I've been making these healthy, wheat-free (could be gluten-free, but I use regular rolled oats) pancakes about once a week for the past few weeks. They're easy to throw together, affordable (as opposed to some gf pancake mixes), wholesome and filling. Titus loves any pancakes and JR keeps commenting that these are really good - crispy on the outside with a light and flavorful filling.
I've created this recipe by making a bit of a hybrid between this recipe from the Nourishing Gourmet and my basic Better Homes and Gardens cookbook pancake recipe (online here). You might experiment a bit to find what works best for you; I find that this recipe is pretty forgiving and play around quite a bit with ingredients since I'm not too concerned with consistent results.
Wheat-Free Blender Pancakes
1 c grains or nuts (This is where I'm talking about experimenting. I generally use at least 1/4 c rolled oats, and any combination of 1/4 c -- to make a total of 1 c -- of shredded coconut, unroasted almonds or pecans, flax seed, millet, quinoa (rinsed but uncooked). Today I did 1/4 c oats, 1/4 c ground flax seed and 1/2 c whole almonds)
1 c milk + splash of apple cider vinegar (This is to simulate buttermilk; alternatively, you could use a couple tablespoons of plain yogurt plus enough milk to make a total of one cup)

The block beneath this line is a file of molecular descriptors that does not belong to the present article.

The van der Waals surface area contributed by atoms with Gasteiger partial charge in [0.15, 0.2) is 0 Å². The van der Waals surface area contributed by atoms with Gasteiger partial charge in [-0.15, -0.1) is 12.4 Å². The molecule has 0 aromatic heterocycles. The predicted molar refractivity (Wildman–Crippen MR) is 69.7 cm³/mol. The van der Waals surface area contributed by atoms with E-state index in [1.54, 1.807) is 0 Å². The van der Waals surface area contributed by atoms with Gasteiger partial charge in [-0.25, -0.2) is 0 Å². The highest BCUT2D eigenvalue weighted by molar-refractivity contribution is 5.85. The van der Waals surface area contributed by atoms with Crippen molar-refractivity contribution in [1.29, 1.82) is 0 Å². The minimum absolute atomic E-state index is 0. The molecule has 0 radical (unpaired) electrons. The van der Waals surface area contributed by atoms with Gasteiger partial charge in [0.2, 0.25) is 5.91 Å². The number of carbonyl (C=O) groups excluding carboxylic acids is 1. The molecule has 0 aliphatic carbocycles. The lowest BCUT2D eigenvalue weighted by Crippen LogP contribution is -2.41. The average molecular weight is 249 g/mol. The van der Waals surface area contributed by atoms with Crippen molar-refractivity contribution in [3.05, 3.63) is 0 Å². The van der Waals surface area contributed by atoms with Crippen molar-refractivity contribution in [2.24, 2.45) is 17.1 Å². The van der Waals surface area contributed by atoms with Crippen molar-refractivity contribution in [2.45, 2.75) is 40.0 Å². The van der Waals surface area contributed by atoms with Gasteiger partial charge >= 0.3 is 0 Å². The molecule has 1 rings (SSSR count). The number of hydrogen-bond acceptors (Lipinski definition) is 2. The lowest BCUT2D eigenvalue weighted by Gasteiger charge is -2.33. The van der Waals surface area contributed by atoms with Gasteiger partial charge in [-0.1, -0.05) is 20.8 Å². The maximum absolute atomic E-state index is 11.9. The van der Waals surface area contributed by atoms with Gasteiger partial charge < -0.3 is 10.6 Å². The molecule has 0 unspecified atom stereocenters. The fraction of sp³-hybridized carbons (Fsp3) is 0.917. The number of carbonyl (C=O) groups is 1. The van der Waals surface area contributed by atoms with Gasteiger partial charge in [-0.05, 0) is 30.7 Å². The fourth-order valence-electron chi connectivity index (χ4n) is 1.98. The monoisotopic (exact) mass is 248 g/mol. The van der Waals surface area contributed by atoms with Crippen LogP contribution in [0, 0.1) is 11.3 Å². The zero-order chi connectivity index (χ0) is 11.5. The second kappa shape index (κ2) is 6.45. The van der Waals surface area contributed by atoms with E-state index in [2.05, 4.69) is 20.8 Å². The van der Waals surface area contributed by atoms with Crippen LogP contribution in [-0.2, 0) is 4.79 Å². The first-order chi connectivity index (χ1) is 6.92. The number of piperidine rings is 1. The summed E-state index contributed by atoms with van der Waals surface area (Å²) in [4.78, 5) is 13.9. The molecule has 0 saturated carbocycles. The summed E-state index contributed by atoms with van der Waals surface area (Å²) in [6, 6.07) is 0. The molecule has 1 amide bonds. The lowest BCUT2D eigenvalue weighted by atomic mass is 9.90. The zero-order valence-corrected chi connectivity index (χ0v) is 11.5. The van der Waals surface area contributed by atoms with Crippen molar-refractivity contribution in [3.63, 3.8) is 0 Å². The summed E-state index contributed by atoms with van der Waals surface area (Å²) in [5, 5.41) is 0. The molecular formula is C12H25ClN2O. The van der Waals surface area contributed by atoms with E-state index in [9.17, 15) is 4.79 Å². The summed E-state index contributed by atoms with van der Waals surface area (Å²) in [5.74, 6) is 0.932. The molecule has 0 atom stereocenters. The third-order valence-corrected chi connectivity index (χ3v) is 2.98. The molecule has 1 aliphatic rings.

1 teaspoon baking powder
1/4 teaspoon baking soda
splash of vanilla (optional)
1/4 teaspoon salt
handful of spinach (optional)
approx 1 Tablespoon maple syrup (I just pour a little dollop in without measuring)
Combine everything in blender and blend until smooth. Pour the batter into a bowl and let it rest for a few minutes (it will thicken considerably and be very hard to get out of the bottom of the blender, so this is why I pour it into a bowl). Add a little more milk if the batter seems too thick. In the meantime, heat a griddle to medium heat and grease with coconut oil. Cook your pancakes to desired consistency and serve with butter and maple syrup.
This recipe makes enough for T to eat his fill and for me and the hubs to get just enough -- we could probably eat more if it were there, but it's not, so we supplement with other food and coffee.